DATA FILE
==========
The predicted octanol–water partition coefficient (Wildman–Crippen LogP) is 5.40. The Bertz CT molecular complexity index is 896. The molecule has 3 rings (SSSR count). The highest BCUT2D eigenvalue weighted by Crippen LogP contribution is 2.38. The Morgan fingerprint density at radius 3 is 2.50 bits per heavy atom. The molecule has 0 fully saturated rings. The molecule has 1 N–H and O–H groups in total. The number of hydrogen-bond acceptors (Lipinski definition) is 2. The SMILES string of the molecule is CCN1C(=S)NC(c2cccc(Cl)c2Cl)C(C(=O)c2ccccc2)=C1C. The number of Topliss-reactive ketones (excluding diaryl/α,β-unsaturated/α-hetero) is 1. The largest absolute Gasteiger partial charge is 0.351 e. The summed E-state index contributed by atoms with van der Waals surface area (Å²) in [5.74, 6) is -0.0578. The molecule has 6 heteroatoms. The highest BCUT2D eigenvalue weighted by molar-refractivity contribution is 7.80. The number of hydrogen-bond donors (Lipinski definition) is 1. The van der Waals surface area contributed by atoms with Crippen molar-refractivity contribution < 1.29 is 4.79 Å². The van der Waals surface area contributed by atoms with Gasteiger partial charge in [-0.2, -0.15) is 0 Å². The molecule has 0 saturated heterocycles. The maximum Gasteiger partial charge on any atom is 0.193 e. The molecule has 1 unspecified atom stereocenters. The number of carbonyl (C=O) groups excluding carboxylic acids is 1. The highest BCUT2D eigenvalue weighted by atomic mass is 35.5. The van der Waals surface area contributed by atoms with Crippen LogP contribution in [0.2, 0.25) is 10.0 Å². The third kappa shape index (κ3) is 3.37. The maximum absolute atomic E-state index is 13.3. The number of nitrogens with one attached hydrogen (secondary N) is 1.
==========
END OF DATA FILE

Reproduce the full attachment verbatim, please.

The predicted octanol–water partition coefficient (Wildman–Crippen LogP) is 5.40. The Bertz CT molecular complexity index is 896. The molecule has 3 rings (SSSR count). The highest BCUT2D eigenvalue weighted by Crippen LogP contribution is 2.38. The Morgan fingerprint density at radius 3 is 2.50 bits per heavy atom. The molecule has 0 fully saturated rings. The molecule has 1 N–H and O–H groups in total. The number of hydrogen-bond acceptors (Lipinski definition) is 2. The SMILES string of the molecule is CCN1C(=S)NC(c2cccc(Cl)c2Cl)C(C(=O)c2ccccc2)=C1C. The number of Topliss-reactive ketones (excluding diaryl/α,β-unsaturated/α-hetero) is 1. The largest absolute Gasteiger partial charge is 0.351 e. The summed E-state index contributed by atoms with van der Waals surface area (Å²) in [5.74, 6) is -0.0578. The molecule has 6 heteroatoms. The highest BCUT2D eigenvalue weighted by molar-refractivity contribution is 7.80. The number of hydrogen-bond donors (Lipinski definition) is 1. The van der Waals surface area contributed by atoms with Crippen molar-refractivity contribution < 1.29 is 4.79 Å². The van der Waals surface area contributed by atoms with Gasteiger partial charge in [-0.2, -0.15) is 0 Å². The molecule has 0 saturated heterocycles. The maximum Gasteiger partial charge on any atom is 0.193 e. The molecule has 1 unspecified atom stereocenters. The number of carbonyl (C=O) groups excluding carboxylic acids is 1. The highest BCUT2D eigenvalue weighted by atomic mass is 35.5. The van der Waals surface area contributed by atoms with Crippen LogP contribution in [0.2, 0.25) is 10.0 Å². The third kappa shape index (κ3) is 3.37. The maximum absolute atomic E-state index is 13.3. The number of nitrogens with one attached hydrogen (secondary N) is 1.